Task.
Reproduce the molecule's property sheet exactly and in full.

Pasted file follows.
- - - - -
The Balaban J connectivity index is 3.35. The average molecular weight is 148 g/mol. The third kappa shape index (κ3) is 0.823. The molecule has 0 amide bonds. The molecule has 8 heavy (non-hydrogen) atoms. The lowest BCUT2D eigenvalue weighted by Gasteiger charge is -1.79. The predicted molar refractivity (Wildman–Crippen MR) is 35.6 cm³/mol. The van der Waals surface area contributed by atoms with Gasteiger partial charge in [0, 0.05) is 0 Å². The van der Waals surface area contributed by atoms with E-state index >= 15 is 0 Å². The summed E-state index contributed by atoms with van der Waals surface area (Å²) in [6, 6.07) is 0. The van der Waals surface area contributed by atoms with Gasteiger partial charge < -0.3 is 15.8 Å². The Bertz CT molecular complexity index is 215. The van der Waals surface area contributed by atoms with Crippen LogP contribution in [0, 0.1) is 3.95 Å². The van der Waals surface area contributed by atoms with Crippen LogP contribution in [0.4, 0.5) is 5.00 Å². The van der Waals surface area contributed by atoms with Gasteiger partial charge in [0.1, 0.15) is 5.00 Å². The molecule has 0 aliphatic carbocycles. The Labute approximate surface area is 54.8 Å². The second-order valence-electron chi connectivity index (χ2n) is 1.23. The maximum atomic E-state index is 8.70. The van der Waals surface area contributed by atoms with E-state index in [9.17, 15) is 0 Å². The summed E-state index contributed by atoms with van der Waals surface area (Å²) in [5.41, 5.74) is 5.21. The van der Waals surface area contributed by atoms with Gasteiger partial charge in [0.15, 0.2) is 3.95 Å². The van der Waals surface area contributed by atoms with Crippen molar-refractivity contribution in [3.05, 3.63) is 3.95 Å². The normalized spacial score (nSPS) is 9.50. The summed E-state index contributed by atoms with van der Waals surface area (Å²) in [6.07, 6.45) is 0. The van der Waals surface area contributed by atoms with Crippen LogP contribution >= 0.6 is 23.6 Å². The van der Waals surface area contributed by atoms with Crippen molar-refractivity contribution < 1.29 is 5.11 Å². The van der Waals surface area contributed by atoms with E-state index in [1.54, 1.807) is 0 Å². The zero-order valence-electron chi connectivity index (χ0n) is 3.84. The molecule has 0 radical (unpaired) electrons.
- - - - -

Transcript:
The Balaban J connectivity index is 3.35. The average molecular weight is 148 g/mol. The third kappa shape index (κ3) is 0.823. The molecule has 0 amide bonds. The molecule has 8 heavy (non-hydrogen) atoms. The lowest BCUT2D eigenvalue weighted by Gasteiger charge is -1.79. The predicted molar refractivity (Wildman–Crippen MR) is 35.6 cm³/mol. The van der Waals surface area contributed by atoms with Gasteiger partial charge in [0, 0.05) is 0 Å². The van der Waals surface area contributed by atoms with E-state index >= 15 is 0 Å². The summed E-state index contributed by atoms with van der Waals surface area (Å²) in [6, 6.07) is 0. The van der Waals surface area contributed by atoms with Gasteiger partial charge < -0.3 is 15.8 Å². The Bertz CT molecular complexity index is 215. The van der Waals surface area contributed by atoms with Crippen LogP contribution in [0, 0.1) is 3.95 Å². The van der Waals surface area contributed by atoms with Crippen LogP contribution in [0.4, 0.5) is 5.00 Å². The van der Waals surface area contributed by atoms with Gasteiger partial charge in [0.1, 0.15) is 5.00 Å². The molecule has 0 aliphatic carbocycles. The Labute approximate surface area is 54.8 Å². The second-order valence-electron chi connectivity index (χ2n) is 1.23. The maximum atomic E-state index is 8.70. The van der Waals surface area contributed by atoms with E-state index in [9.17, 15) is 0 Å². The summed E-state index contributed by atoms with van der Waals surface area (Å²) in [5.41, 5.74) is 5.21. The van der Waals surface area contributed by atoms with Gasteiger partial charge in [0.15, 0.2) is 3.95 Å². The van der Waals surface area contributed by atoms with Crippen molar-refractivity contribution in [3.05, 3.63) is 3.95 Å². The normalized spacial score (nSPS) is 9.50. The summed E-state index contributed by atoms with van der Waals surface area (Å²) in [6.07, 6.45) is 0. The van der Waals surface area contributed by atoms with Crippen LogP contribution >= 0.6 is 23.6 Å². The van der Waals surface area contributed by atoms with Crippen molar-refractivity contribution < 1.29 is 5.11 Å². The van der Waals surface area contributed by atoms with E-state index in [1.54, 1.807) is 0 Å². The zero-order valence-electron chi connectivity index (χ0n) is 3.84. The molecule has 0 radical (unpaired) electrons.